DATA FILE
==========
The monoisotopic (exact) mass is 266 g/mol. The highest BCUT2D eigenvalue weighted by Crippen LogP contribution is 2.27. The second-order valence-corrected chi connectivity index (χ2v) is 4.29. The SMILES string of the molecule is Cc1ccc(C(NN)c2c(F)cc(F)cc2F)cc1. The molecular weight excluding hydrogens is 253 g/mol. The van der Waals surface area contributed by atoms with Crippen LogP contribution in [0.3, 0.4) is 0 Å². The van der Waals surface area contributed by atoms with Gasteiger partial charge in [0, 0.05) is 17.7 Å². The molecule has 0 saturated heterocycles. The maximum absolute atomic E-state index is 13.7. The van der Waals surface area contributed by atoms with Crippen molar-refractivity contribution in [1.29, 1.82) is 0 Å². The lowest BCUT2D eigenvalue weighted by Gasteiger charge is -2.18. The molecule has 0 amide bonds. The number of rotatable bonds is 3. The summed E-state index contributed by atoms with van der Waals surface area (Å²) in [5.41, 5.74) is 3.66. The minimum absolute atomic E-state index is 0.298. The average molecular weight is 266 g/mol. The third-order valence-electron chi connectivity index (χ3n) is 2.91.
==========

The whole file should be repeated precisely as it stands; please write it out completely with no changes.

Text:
The monoisotopic (exact) mass is 266 g/mol. The highest BCUT2D eigenvalue weighted by Crippen LogP contribution is 2.27. The second-order valence-corrected chi connectivity index (χ2v) is 4.29. The SMILES string of the molecule is Cc1ccc(C(NN)c2c(F)cc(F)cc2F)cc1. The molecular weight excluding hydrogens is 253 g/mol. The van der Waals surface area contributed by atoms with Crippen LogP contribution in [0.3, 0.4) is 0 Å². The van der Waals surface area contributed by atoms with Gasteiger partial charge in [0, 0.05) is 17.7 Å². The molecule has 0 saturated heterocycles. The maximum absolute atomic E-state index is 13.7. The van der Waals surface area contributed by atoms with Crippen molar-refractivity contribution in [1.29, 1.82) is 0 Å². The lowest BCUT2D eigenvalue weighted by Gasteiger charge is -2.18. The molecule has 0 amide bonds. The number of rotatable bonds is 3. The summed E-state index contributed by atoms with van der Waals surface area (Å²) in [5.41, 5.74) is 3.66. The minimum absolute atomic E-state index is 0.298. The average molecular weight is 266 g/mol. The third-order valence-electron chi connectivity index (χ3n) is 2.91.